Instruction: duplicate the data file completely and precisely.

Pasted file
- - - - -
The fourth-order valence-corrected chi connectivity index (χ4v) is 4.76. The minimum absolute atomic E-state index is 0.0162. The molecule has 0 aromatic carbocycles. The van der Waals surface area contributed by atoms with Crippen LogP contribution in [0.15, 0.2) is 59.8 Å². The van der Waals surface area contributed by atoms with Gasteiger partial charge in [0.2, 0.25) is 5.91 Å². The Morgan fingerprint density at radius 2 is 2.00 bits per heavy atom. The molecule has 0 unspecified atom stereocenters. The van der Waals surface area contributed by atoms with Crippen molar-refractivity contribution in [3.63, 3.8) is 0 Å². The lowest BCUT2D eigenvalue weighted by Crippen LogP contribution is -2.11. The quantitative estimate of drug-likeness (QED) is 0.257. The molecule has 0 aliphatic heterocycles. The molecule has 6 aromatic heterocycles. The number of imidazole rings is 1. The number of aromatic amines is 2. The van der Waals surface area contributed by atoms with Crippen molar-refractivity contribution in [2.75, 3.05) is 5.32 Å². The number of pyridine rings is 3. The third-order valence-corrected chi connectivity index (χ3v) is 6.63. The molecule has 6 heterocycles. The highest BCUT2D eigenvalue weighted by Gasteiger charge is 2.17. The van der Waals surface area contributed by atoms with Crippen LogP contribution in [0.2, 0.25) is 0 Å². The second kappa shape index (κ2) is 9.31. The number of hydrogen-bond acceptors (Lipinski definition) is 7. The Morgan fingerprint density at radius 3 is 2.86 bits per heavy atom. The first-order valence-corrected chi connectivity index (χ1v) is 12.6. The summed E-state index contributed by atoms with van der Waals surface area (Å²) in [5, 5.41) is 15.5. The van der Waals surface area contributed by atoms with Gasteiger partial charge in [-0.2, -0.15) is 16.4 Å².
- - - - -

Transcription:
The fourth-order valence-corrected chi connectivity index (χ4v) is 4.76. The minimum absolute atomic E-state index is 0.0162. The molecule has 0 aromatic carbocycles. The van der Waals surface area contributed by atoms with Crippen LogP contribution in [0.15, 0.2) is 59.8 Å². The van der Waals surface area contributed by atoms with Gasteiger partial charge in [0.2, 0.25) is 5.91 Å². The Morgan fingerprint density at radius 2 is 2.00 bits per heavy atom. The molecule has 0 unspecified atom stereocenters. The van der Waals surface area contributed by atoms with Crippen molar-refractivity contribution in [3.63, 3.8) is 0 Å². The lowest BCUT2D eigenvalue weighted by Crippen LogP contribution is -2.11. The quantitative estimate of drug-likeness (QED) is 0.257. The molecule has 0 aliphatic heterocycles. The molecule has 6 aromatic heterocycles. The number of imidazole rings is 1. The number of aromatic amines is 2. The van der Waals surface area contributed by atoms with Crippen molar-refractivity contribution in [2.75, 3.05) is 5.32 Å². The number of pyridine rings is 3. The third-order valence-corrected chi connectivity index (χ3v) is 6.63. The molecule has 6 heterocycles. The highest BCUT2D eigenvalue weighted by Gasteiger charge is 2.17. The van der Waals surface area contributed by atoms with Crippen LogP contribution in [0.2, 0.25) is 0 Å². The second kappa shape index (κ2) is 9.31. The number of hydrogen-bond acceptors (Lipinski definition) is 7. The Morgan fingerprint density at radius 3 is 2.86 bits per heavy atom. The first-order valence-corrected chi connectivity index (χ1v) is 12.6. The summed E-state index contributed by atoms with van der Waals surface area (Å²) in [5, 5.41) is 15.5. The van der Waals surface area contributed by atoms with Gasteiger partial charge in [-0.2, -0.15) is 16.4 Å².